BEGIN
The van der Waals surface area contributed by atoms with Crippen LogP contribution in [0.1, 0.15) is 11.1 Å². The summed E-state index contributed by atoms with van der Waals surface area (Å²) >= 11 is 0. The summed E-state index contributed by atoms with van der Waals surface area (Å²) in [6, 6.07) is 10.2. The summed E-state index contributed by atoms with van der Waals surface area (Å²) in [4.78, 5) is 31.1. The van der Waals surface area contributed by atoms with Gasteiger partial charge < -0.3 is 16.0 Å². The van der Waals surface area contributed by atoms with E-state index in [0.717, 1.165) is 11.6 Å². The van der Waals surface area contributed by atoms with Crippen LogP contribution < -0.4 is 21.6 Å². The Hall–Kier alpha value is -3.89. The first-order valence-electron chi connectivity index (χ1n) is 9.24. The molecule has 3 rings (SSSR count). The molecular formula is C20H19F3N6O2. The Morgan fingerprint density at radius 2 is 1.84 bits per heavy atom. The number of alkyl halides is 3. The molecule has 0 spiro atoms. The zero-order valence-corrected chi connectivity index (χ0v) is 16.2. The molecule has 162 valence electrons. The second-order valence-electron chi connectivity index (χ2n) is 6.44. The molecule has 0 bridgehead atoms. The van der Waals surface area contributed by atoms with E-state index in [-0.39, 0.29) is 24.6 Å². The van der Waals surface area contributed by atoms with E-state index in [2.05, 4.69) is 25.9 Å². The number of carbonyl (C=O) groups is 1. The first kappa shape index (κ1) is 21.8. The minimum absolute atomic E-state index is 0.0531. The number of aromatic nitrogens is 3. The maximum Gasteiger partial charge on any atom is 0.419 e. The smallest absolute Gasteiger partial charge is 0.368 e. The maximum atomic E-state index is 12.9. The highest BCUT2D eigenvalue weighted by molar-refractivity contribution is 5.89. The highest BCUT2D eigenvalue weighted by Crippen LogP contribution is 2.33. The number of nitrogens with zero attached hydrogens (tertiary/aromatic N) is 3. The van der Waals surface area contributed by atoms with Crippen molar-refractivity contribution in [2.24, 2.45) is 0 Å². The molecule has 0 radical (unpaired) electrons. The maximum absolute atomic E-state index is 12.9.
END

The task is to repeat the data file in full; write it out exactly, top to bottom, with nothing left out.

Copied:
The van der Waals surface area contributed by atoms with Crippen LogP contribution in [0.1, 0.15) is 11.1 Å². The summed E-state index contributed by atoms with van der Waals surface area (Å²) >= 11 is 0. The summed E-state index contributed by atoms with van der Waals surface area (Å²) in [6, 6.07) is 10.2. The summed E-state index contributed by atoms with van der Waals surface area (Å²) in [4.78, 5) is 31.1. The van der Waals surface area contributed by atoms with Gasteiger partial charge < -0.3 is 16.0 Å². The van der Waals surface area contributed by atoms with E-state index in [0.717, 1.165) is 11.6 Å². The van der Waals surface area contributed by atoms with Crippen LogP contribution < -0.4 is 21.6 Å². The Hall–Kier alpha value is -3.89. The first-order valence-electron chi connectivity index (χ1n) is 9.24. The molecule has 3 rings (SSSR count). The molecular formula is C20H19F3N6O2. The Morgan fingerprint density at radius 2 is 1.84 bits per heavy atom. The number of alkyl halides is 3. The molecule has 0 spiro atoms. The zero-order valence-corrected chi connectivity index (χ0v) is 16.2. The molecule has 162 valence electrons. The second-order valence-electron chi connectivity index (χ2n) is 6.44. The molecule has 0 bridgehead atoms. The van der Waals surface area contributed by atoms with E-state index in [-0.39, 0.29) is 24.6 Å². The van der Waals surface area contributed by atoms with E-state index in [2.05, 4.69) is 25.9 Å². The number of carbonyl (C=O) groups is 1. The first kappa shape index (κ1) is 21.8. The minimum absolute atomic E-state index is 0.0531. The number of aromatic nitrogens is 3. The maximum Gasteiger partial charge on any atom is 0.419 e. The smallest absolute Gasteiger partial charge is 0.368 e. The maximum atomic E-state index is 12.9. The highest BCUT2D eigenvalue weighted by molar-refractivity contribution is 5.89. The highest BCUT2D eigenvalue weighted by Crippen LogP contribution is 2.33. The number of nitrogens with zero attached hydrogens (tertiary/aromatic N) is 3. The van der Waals surface area contributed by atoms with Crippen molar-refractivity contribution in [2.24, 2.45) is 0 Å². The molecule has 0 radical (unpaired) electrons. The maximum absolute atomic E-state index is 12.9.